The Risk Factors Associated with Liver Cancer at National Hospital in Phnom Penh


Liver cancer
Hepatitis C
Hepatitis B



Cancer is a silent killer without symptom. Many people don’t know that they have it. The GLOBOCAN program from International Agency Research on Cancer 2012 (IARC) showed that liver cancer is a major cancer in less developed countries, with 83% of the estimated 782,000 new cases of cancer worldwide. The main histological types of primary liver cancer globally are hepatocellular carcinoma (HCC) and cholangiocarcinoma (CCA). The most common causes of liver cancer included hepatitis B virus (HBV) and hepatitis C virus (HCV) infection, tobacco use and alcohol use. However, limited information was documented in Cambodia. This study aimed to describe the characteristics of patients with liver cancer.


This was a cross-sectional study conducted between January and December 2019 in Calmette Hospital based on the patient’s medical records. We reviewed 195 liver cancer patients registered in the Department of Oncology and selected a sample size of 114 liver cancer patients. Descriptive statistical analysis was used to describe the factors related to liver cancer in terms of frequencies and percentages for categorical variables such as sociodemographic characteristics, behavioral risk factors (e.g., use of tobacco, use of alcohol), history of hepatitis B and hepatitis C infections, cirrhosis, diabetes, hypertension, obesity and laboratory results.


There was a higher proportion of men with liver cancer (70.2%) than women (29.8%). Close to 95.0% of liver cancer patients were over 40 years old. Of 114 patients, 63.2% were from provinces, and 36.8% were from Phnom Penh. The main occupations were government (31.6%), household members (28.9%), farmers (21.1%) and petty cash sellers (9.7%). Most (70.2%) liver cancer patients had HCC, followed by CCA (30.8%). Factors associated with liver cancer were HBV and HCV, cirrhosis, and history of smoking cigarettes. There was an association between HBV and HCV and liver cancer type HCC and CCA, with a p-value < 0.001. It was also observed that there was a high proportion of liver cancer among cirrhosis patients. Alpha fetoprotein (AFP) of 5.8 UI/mL was a marker that needed to be considered, especially for HBV and HCV patients. It could indicate about prognosis of cancer development.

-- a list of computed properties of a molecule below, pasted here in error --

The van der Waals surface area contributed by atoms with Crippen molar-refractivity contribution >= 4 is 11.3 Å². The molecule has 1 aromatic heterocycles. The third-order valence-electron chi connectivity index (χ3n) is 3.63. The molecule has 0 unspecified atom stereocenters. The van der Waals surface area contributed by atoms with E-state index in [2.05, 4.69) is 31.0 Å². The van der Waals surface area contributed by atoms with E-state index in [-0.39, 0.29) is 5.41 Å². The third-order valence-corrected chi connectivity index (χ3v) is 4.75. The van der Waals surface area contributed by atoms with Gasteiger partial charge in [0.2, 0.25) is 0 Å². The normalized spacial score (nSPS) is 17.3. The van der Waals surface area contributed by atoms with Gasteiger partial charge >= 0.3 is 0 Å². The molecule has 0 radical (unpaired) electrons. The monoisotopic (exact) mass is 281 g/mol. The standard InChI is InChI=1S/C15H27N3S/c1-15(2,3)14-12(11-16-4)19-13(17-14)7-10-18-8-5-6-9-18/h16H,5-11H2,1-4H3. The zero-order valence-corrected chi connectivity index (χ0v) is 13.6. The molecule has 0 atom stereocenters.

The proportion of liver cancer was higher among males than females and aged over 40 years old. The main histological types of primary liver cancer were hepatocellular carcinoma (HCC) and cholangiocarcinoma (CCA). The factors associated with different types of liver cancer patients were mainly HBV and HCV infections, cirrhosis, and history of smoking. Patients who had HBV with ages over 60 years old and smoking were observed to have liver cancer compared with patients who had HBV without smoking. Patients who have cirrhosis combined with smoking history and hepatitis C disease tended to be associated with the risk of liver cancer disease.